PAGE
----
That the power assigned to each branch must remain with that branch, may be expressed only by that branch, is central to the theory. The nondelegation doctrine is used now as a way of interpreting a congressional delegation of authority narrowly, in that the courts presume Congress intended only to delegate that which it could have, unless it demonstrates it intended to "test the waters" of what the courts would allow it to do. Although not mentioned in the Constitution, Congress has long asserted the power to inve
Loaded With Zoul is the debut album by the Estonian duo Malcolm Lincoln, released 20 May 2010 on Universal Music. The release date coincides with frontman Robin Juhkental's birthday; the album was produced by Vaiko Eplik and Robin Juhkental, mixed by Siim Mäesalu, mastered at Finnvox Studios. The record was physically released in the Baltic States and Scandinavia, but is available as a digital download internationally. Two singles were released from the album: "Siren" and "Loaded With Zoul". Robin Juhkental has described the album as "electronic music, but in the style of the 1960s and 70s". All songs written by Robin Juhkental, except track 4, written by Reigo Vilbiks and Robin Juhkental
Sam Mangwana, is a Congolese musician, born to a Zimbabwean migrant father and an Angolan mother. He is the frontman of African All Stars. Mangwana was a member of François Luambo Makiadi's seminal band TPOK Jazz, Tabu Ley Rochereau's bands African Fiesta, African Fiesta National and Afrisa International, he was born on 21 February 1945 in Leopoldville, now Kinshasa, the capital of the Democratic Republic of the Congo, the largest city in that country. His father was a native of Zimbabwe and Sam's mother was a native of neighboring Angola. Mangwana's professional debut occurred in 1963 with the Congo-Kinshasa rumba band, African Fiesta and led by Tabu Ley Rochereau. Mangwana moved across the Congo River to Brazzaville where he formed a short-lived group called Los Batchichas, he worked with the more established Negro Band and Orchestre Tembo. He crossed back to Kinshasa where he joined Tabu Ley, whose band was now known as African Fiesta National. In 1967, Mangwana again left to form Festival des Maquisards.
The band included notable recording artists. Two years Sam Mangwana was on the move again, he recorded duos with a guitarist called Jean Paul "Guvano" Vangu, until 1972. In 1972 he joined TPOK Jazz, led by the legendary Franco. Mangwana played lead singer on compositions by OK Jazz guitarist Simaro Lutumba, his popularity increased tremendously during this time. The collaboration with Simaro yielded three extraordinary hits: "Ebale ya Zaire", "Cedou" and "Mabele", he left OK Jazz and to re-joined Tabu Ley's band, now called Afrisa. He left again, this time moving to Abidjan, Côte d'Ivoire, in West Africa. In 1978 he formed, along with the band African All Stars; when the All Stars broke up in 1979, he became a solo artist. He toured with varying combinations of musicians. "Maria Tebbo" with remnants of the All Stars, "Coopération" with Franco, "Canta Moçambique" with Mandjeku, albums with saxophonist Empompo Loway under the names "Tiers Monde Coopération" and "Tiers Monde Révolution" were highlights of his career in the 1980s.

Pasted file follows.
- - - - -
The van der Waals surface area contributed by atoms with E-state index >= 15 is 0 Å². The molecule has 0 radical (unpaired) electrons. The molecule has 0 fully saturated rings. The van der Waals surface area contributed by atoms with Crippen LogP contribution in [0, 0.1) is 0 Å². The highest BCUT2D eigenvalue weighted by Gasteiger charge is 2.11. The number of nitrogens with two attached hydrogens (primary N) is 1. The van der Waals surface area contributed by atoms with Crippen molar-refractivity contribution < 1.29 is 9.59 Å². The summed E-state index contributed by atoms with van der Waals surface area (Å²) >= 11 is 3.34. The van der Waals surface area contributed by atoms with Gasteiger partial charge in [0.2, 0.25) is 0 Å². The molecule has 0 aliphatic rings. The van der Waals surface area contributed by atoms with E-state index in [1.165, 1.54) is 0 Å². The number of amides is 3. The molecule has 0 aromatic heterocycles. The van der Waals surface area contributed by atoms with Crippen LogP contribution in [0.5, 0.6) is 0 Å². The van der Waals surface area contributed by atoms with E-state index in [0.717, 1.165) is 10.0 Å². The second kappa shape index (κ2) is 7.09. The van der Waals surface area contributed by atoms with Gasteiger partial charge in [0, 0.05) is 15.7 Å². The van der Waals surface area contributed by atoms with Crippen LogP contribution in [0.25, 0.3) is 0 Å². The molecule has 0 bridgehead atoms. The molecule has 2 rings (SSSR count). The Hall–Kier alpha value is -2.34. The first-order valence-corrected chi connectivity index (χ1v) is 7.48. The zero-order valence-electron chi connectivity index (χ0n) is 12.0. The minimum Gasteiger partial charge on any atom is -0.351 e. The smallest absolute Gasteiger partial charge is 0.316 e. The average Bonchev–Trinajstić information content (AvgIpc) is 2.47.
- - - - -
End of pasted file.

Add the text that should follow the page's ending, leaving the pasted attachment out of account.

Due to his frequent goings and comings, he won the nickname "pigeon voyageur". In the 2000s, Sam Mangwana spends most of his time in Angola, emerging periodically to perform concerts in Europe. African Fiesta, 1962 Festival des Maquisards, 1968 TPOK Jazz, 1972 African Fiesta National Afrisa International African All Stars, 1978 African All Stars: LES CHAMPIONS, 1977 Sam Mangwana et l'African All Stars: Georgette Eckins, 1978 Théo-Blaise Kounkou et l'African All Stars: ZENABA Sam Mangwana et l'African All Stars: INTERNATIONAL SAM MANGWANA Waka Waka, 1978 Maria Tebbo, 1979 Georgette Eckins, 1979 Matinda, 1979 Affaire Disco, 1981 Est-ce Que Tu Moyens?, 1981 Cooperation, 1982 Affaire Video, 1982 N'Simba Eli, 1982 Bonne Annee, 1983 In Nairobi, 1984 Aladji, 1987 For Ever, 1989 Lukolo, 1989 Capita General, 1990 Megamix, July 1990 Rumba Music, 1993 No Me Digas No, 1995 Galo Negro, 1998 Sam Mangwana Sings Dino Vangu, 2000 Volume 1 Bilinga Linga 1968/1969, June 2000 Volume 2 Eyebana 1980/1984, June 2000 Very Best of 2001, March 2001 Cantos de Esperanca, April 2003 With TPOK JazzLufua Lua Nkadi - Sung by Sam Mangwana, Michel Boyibanda, Josky Kiambukuta and Lola Checain in 1972.
Luka Mobali Moko -Sung by Sam Mangwana, Josky Kiambukuta, Michèl Boyibanda and Lola Chécain, in 1974. Contributing artistThe Rough Guide to Congo Gold Ndome Opetum Josky Kiambukua Lola Checain Michel Boyibanda Yolou Mabiala Wuta Mayi Bopol Mansiamina Unofficial Biographical Site